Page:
Trademark rights exist on a country-by-country basis, and the laws in the United States differ in a number of significant ways from other markets. As a result, it is critical that before any non-U.S. company seeks trademark protection in the U.S., it first consider a number of potential obstacles. Use of a company name and its related trademarks in the U.S. is not guaranteed. Although checking with the U.S. Trademark Office database allows one to search registered marks, it is likely only locating identical marks. Further complicating the process, the U.S. recognizes unregistered trademark rights as well, so such a search may not be as comprehensive as is needed to ensure that the company's trademarks are not already in use.
Additional issues that may arise surround the requirement that the mark be in use in the U.S. before registration will be issued. If the mark is not in use at that time, a company's intent to use the mark may be called into question by challenging third parties. In this article, each issue is addressed in turn, which should alleviate some of the mystery surrounding U.S. trademark law when any nonU.S. company is seeking to register a mark in the U.S.
To Register or Not to Register under U.S. Law
Trademark rights in the U.S. are based on use of the mark, which is a significant departure from the laws of most other countries where rights are based on registration. It is not necessary to own a federal trademark registration in order to have some level of protected rights in a mark that is in actual use to advertise and offer services to third parties because the U.S. recognizes unregistered, common-law trademark rights. However, not registering your mark does have some pitfalls. For instance, common law rights are limited to the actual geographic area of use. Therefore, if a company will have only a very small, local presence, federal registration may not be necessary. On the other hand, if a company has more extensive plans to expand regionally, nationally or internationally, it is strongly recommended that registration be obtained. With registration, the owner gains exclusive rights within the U.S. to use the mark registered for the goods and services listed in the registration regardless of the actual area of geographic use.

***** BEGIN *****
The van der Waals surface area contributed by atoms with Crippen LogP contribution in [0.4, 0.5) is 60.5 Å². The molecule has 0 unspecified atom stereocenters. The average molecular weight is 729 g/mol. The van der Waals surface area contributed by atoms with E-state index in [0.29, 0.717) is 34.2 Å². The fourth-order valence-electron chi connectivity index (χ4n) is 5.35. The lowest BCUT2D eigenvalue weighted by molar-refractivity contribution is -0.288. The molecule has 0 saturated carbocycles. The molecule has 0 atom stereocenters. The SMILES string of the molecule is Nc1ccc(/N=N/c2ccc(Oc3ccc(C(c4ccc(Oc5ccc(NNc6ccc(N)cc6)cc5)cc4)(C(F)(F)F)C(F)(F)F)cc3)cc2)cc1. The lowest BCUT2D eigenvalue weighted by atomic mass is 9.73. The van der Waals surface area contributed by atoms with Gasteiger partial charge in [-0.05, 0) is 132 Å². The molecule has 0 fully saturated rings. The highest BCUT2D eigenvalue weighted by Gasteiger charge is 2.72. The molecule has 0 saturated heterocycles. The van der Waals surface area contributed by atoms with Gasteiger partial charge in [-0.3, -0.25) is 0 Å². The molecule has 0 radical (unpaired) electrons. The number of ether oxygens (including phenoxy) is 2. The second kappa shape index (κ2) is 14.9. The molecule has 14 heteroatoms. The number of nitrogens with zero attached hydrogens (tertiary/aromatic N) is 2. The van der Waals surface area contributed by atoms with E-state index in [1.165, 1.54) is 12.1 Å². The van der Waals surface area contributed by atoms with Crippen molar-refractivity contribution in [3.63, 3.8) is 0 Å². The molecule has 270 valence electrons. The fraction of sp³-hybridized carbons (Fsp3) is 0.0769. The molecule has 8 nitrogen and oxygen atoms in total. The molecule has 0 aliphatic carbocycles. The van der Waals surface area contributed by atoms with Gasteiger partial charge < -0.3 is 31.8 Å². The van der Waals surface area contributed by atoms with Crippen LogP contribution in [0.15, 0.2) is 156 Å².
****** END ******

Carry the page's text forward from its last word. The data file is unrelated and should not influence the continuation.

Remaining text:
The Trademark Search
The first step to registering a trademark under U.S. law is to perform a trademark search to determine whether the mark is available for use. Because the U.S. recognizes common law rights to trademarks, it is important to note that approval by a Secretary of State to incorporate or form a company under a particular name does not give the company a right to the corresponding trademark. In other words, this will not be a defense to a claim of trademark infringement. This same logic follows when a company registers a domain name. Doing so will not provide any trademark rights, and can in fact be an infringement on another's trademark rights. Accordingly, it is always strongly advised to perform a full U.S. trademark search on a mark before using it in the U.S. or before preparing and filing a new trademark application with the U.S. Trademark Office. This will ensure that even though there may not be any pending or conflicting applications or issued registrations at the U.S. Trademark Office, the mark will not infringe upon a third party's existing common law rights either.
The Intent Requirement